To get a little more technical, WiFi works by enabling a Wireless Local Area Network or WLAN that allows devices connected to it to exchange signals with the internet via a router. The frequencies of these signals are either 2.4 GHz or 5 GHz bandwidths. These frequencies are much higher than those transmitted to or by radios, mobile phones, and televisions since WiFi signals need to carry significantly higher amounts of data. The networking standards are variants of 802.11, of which there are several (802.11a, 802.11b, 801.11g, etc.).
What is an Optical Fibre Cable?
An optical fibre cable is a cable type that has a few to hundreds of optical fibres bundled together within a protective plastic coating. They help carry digital data in the form of light pulses across large distances at faster speeds. For this, they need to be installed or deployed either underground or aerially. Standalone fibres cannot be buried or hanged so fibres are bunched together as cables for the transmission of data. This is done to protect the fibre from stress, moisture, temperature changes and other externalities. There are three main components of a optical fibre cable, core (It carries the light and is made of pure silicon dioxide (SiO2) with dopants such as germania, phosphorous pentoxide, or alumina to raise the refractive index; Typical glass cores range from as small as 3.7um up to 200um), Cladding (Cladding surrounds the core and has a lower refractive index than the core, it is also made from the same material as the core; 1% refractive index difference is maintained between the core and cladding; Two commonly used diameters are 125µm and 140µm) and Coating (Protective layer that absorbs shocks, physical damage and moisture; The outside diameter of the coating is typically either 250µm or 500µm; Commonly used material for coatings are acrylate,Silicone, carbon, and polyimide).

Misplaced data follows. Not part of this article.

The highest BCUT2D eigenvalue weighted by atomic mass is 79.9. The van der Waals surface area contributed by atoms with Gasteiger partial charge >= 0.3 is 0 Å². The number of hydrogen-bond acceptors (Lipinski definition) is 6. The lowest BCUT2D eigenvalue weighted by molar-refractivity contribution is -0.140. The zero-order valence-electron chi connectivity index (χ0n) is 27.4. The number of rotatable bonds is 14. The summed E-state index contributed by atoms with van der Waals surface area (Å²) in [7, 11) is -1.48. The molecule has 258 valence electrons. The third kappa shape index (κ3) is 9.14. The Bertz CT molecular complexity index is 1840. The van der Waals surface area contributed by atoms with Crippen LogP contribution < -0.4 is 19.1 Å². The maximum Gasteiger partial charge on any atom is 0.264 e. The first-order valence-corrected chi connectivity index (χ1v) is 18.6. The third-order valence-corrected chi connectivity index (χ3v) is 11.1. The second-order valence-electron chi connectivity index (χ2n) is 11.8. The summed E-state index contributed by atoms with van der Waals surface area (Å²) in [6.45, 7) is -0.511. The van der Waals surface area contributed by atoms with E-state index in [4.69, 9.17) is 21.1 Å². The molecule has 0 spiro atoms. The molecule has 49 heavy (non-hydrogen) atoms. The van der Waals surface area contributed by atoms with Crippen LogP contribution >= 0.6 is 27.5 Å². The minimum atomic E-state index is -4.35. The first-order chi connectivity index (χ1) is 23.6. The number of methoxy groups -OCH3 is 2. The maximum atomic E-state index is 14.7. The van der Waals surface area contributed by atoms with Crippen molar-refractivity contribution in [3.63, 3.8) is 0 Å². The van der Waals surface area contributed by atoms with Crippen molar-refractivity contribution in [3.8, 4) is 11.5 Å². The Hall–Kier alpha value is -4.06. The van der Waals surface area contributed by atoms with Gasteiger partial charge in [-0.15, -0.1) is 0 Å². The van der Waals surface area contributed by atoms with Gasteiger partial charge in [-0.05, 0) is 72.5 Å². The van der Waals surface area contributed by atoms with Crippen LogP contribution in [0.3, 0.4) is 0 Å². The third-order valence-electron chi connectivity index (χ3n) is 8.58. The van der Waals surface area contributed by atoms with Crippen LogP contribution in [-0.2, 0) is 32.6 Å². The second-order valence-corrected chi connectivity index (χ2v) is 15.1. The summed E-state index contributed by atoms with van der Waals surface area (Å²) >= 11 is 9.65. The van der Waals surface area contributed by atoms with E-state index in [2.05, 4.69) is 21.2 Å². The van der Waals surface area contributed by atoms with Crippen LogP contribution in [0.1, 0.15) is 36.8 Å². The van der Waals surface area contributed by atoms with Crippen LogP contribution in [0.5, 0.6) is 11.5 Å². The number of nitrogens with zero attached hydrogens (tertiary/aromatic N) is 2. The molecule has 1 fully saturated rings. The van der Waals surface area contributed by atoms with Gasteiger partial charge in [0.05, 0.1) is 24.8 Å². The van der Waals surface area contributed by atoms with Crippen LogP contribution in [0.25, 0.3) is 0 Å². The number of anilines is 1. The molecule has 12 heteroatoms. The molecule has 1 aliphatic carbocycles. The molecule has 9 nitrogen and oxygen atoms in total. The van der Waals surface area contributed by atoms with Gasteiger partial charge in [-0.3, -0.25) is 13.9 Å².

An optical fibre cable is made up of the following components: Optical fibres – ranging from one to many. Buffer tubes (with different settings), for protection and cushioning of the fibre. Water protection in the tubes – wet or dry. A central strength member (CSM) is the backbone of all cables. Armoured tapes for stranding to bunch the buffer tubes and strength members together. Sheathing or final covering to provide further protection.
The five main reasons that make this technology innovation disruptive are fast communication speed, infinite bandwidth & capacity, low interference, high tensile strength and secure communication. The major usescases of optical fibre cables include intenet connectivity, computer networking, surgery & dentistry, automotive industry, telephony, lighting & decorations, mechanical inspections, cable television, military applications and space.